Dad’s car is missing. Old lady can see where he parks it – right in front of her sunning and exercise stoep of the frailcare section. And it isn’t there. Uh Oh! She’s worried. Later she finds out. ‘Oh, I went shopping. Don’t worry, I got permission from Sister Rose!’
And then again: This time, ‘Oh, my microwave packed up; Johan said he had an old one lying around that I could have, so I drove over to his place and fetched it.’
He’s about halfway through his current five-year validity period. He’s legal till he’s one hundred years and five months old.
Helios gave his son Phaeton permission to drive the Sun chariot around the Earth. Helios was the Sun God, and a son of almighty Zeus.
Talk about “Don’t Spare the Horses”! Typical youth, the lad Phaeton took some sporting chicks along for the ride, lost control of those horses and the chariot ran amok. The world was at risk of being incinerated!
Grandfather Zeus was thus forced to kill him. Zap! He killed his grandson! Zeus could gooi a mean lightning bolt if you pissed him off.
I’m sure glad the punishment became a bit milder in our day, a few millennia later.
Come to think of it, we never did get punished. Never got caught, actually, though I can’t imagine our folks didn’t have a shrewd idea of what was happening – at least an inkling. See, we used to say we didn’t steal our parents’ cars. We ‘borrowed them on the non-permission system,’ we’d say. In the early days of illicit driving I used to drive the old blue VW Kombi OHS 153 around our large garden at 95 Stuart Street.
Round the circular driveway, out into Hector Street and back in again. Back near the garages was the washing line and the kombi just fit under it. Except I’d forgotten about the flip-up airvent on the roof. It caught the wires and pulled down the washing line poles. Some feverish spadework got them more or less vertical again and the old blue kombi was parked back in its exact spot outside the garage.
Another time I reversed into the tap at the horse trough, the pipe broke and water sprayed out in a long arc. It was evening and the folks were out. Parking the kombi I hastened to the tap and straightened the downpipe, getting drenched in the freezing water – it was mid-winter. That caused less water to gush but there was still a very visible spout. Rushing down to the front gate I found the stopcock that turned off the main water supply. That fixed it and I went to bed before the folks got home. The next morning I rose very early and turned the stopcock back on. “Hmm, the pipe must have frozen and burst last night” was the consensus at breakfast.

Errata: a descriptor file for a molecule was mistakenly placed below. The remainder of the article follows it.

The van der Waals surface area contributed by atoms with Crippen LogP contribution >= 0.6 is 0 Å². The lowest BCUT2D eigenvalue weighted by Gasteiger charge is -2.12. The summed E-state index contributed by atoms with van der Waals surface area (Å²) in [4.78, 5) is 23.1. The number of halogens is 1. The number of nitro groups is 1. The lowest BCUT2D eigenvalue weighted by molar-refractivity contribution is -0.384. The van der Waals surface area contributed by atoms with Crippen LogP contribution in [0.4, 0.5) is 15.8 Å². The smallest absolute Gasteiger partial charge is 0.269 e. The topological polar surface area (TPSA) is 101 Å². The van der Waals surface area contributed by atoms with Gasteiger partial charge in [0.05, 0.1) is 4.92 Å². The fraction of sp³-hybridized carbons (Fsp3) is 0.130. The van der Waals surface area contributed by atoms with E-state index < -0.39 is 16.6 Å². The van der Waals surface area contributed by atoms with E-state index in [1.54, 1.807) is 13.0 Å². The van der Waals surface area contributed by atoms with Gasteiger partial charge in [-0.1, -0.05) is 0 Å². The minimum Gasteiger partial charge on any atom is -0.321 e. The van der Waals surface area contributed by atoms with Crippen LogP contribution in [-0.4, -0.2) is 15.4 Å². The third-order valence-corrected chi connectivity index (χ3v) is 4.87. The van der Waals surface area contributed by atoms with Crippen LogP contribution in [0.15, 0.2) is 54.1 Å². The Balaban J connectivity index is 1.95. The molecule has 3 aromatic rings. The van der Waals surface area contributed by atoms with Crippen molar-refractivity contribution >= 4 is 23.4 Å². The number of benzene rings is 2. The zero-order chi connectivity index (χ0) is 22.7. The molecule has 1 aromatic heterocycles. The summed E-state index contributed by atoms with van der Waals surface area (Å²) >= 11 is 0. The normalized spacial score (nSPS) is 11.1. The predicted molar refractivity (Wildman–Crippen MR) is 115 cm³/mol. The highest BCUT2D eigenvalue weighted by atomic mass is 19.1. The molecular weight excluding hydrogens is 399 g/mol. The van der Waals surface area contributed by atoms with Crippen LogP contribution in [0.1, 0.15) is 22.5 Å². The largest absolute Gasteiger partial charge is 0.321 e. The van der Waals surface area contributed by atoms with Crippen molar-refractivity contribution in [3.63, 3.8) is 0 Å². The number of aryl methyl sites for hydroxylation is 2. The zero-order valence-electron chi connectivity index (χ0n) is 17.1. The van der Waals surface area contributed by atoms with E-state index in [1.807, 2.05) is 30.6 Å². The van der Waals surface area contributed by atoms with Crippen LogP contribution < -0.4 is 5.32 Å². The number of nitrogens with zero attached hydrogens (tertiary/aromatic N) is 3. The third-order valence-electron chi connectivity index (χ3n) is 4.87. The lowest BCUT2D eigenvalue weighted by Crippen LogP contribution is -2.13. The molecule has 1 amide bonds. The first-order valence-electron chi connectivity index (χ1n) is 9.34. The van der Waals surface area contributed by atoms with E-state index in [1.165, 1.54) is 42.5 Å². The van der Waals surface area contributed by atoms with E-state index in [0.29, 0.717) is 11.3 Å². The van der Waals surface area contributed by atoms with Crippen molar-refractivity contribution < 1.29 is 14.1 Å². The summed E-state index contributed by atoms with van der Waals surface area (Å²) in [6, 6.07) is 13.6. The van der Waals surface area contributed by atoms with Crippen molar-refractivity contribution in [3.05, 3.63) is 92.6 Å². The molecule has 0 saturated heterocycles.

My butt was saved by Harrismith’s frigid winter weather!
*Some apparently did, though, as my friend Fanie Schoeman hastened to inform me here.
‘Son borrows Dad’s car’ predictably caused South Africa’s first serious automobile accident – 1903:
On 1st October 1903, Mr Charles Garlick driving his father’s new 24hp Darracq with his friend Harry Markham and chaffeur Snellgrove as passengers, entered the Maitland level crossing from an open gate, only to find the opposite gate closed. Before they could open the gate or reverse out of the crossing, they were hit by the Johannesburg Express traveling at full speed.
Snellgrove was thrown clear, Garlick suffered minor injuries and Markham, with his arm already in splints from a previous engine-cranking mishap, had a badly broken thigh.
It was announced that the Garlick workshop would undertake repairs to the Darracq. A new chassis was obtained from Paris and the final result testified to the efficiency of Cape Town’s first motor repairers.
From ‘Early Motoring in South Africa’ by R.H. Johnston